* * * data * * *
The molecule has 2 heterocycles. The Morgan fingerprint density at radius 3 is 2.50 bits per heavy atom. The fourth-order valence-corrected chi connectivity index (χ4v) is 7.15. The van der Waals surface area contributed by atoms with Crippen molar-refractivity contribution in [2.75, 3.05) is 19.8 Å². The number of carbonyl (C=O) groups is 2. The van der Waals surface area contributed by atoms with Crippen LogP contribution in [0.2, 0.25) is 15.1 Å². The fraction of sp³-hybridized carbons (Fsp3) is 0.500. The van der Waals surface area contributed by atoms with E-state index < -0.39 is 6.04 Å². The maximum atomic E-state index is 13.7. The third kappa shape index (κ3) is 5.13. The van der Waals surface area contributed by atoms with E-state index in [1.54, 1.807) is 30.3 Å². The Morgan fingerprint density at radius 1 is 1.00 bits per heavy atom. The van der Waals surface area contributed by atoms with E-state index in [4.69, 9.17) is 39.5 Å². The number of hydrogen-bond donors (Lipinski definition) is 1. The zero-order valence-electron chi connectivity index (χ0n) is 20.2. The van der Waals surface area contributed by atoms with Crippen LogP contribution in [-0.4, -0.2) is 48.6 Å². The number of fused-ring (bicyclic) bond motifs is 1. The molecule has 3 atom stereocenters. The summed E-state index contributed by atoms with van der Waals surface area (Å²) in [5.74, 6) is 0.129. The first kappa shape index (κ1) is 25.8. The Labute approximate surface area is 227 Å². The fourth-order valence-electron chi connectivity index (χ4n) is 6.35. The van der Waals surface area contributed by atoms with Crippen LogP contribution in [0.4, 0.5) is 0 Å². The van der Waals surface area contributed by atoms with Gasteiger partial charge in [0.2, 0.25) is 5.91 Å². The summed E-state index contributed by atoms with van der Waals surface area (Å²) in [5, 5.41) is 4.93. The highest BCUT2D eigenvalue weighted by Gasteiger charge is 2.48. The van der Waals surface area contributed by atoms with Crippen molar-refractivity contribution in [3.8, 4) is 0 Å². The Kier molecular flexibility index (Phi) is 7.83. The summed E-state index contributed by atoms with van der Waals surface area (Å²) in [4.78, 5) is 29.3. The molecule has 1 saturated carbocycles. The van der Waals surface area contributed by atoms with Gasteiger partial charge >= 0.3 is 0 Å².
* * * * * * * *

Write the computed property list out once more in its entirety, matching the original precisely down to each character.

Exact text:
The molecule has 2 heterocycles. The Morgan fingerprint density at radius 3 is 2.50 bits per heavy atom. The fourth-order valence-corrected chi connectivity index (χ4v) is 7.15. The van der Waals surface area contributed by atoms with Crippen molar-refractivity contribution in [2.75, 3.05) is 19.8 Å². The number of carbonyl (C=O) groups is 2. The van der Waals surface area contributed by atoms with Crippen LogP contribution in [0.2, 0.25) is 15.1 Å². The fraction of sp³-hybridized carbons (Fsp3) is 0.500. The van der Waals surface area contributed by atoms with E-state index < -0.39 is 6.04 Å². The maximum atomic E-state index is 13.7. The third kappa shape index (κ3) is 5.13. The van der Waals surface area contributed by atoms with E-state index in [1.54, 1.807) is 30.3 Å². The Morgan fingerprint density at radius 1 is 1.00 bits per heavy atom. The van der Waals surface area contributed by atoms with E-state index in [4.69, 9.17) is 39.5 Å². The number of hydrogen-bond donors (Lipinski definition) is 1. The zero-order valence-electron chi connectivity index (χ0n) is 20.2. The van der Waals surface area contributed by atoms with Crippen LogP contribution in [-0.4, -0.2) is 48.6 Å². The number of fused-ring (bicyclic) bond motifs is 1. The molecule has 3 atom stereocenters. The summed E-state index contributed by atoms with van der Waals surface area (Å²) in [5.74, 6) is 0.129. The first kappa shape index (κ1) is 25.8. The Labute approximate surface area is 227 Å². The fourth-order valence-electron chi connectivity index (χ4n) is 6.35. The van der Waals surface area contributed by atoms with Crippen LogP contribution in [0.4, 0.5) is 0 Å². The van der Waals surface area contributed by atoms with Gasteiger partial charge in [0.2, 0.25) is 5.91 Å². The summed E-state index contributed by atoms with van der Waals surface area (Å²) in [5, 5.41) is 4.93. The highest BCUT2D eigenvalue weighted by Gasteiger charge is 2.48. The van der Waals surface area contributed by atoms with Crippen molar-refractivity contribution in [3.8, 4) is 0 Å². The Kier molecular flexibility index (Phi) is 7.83. The summed E-state index contributed by atoms with van der Waals surface area (Å²) in [4.78, 5) is 29.3. The molecule has 1 saturated carbocycles. The van der Waals surface area contributed by atoms with Gasteiger partial charge >= 0.3 is 0 Å².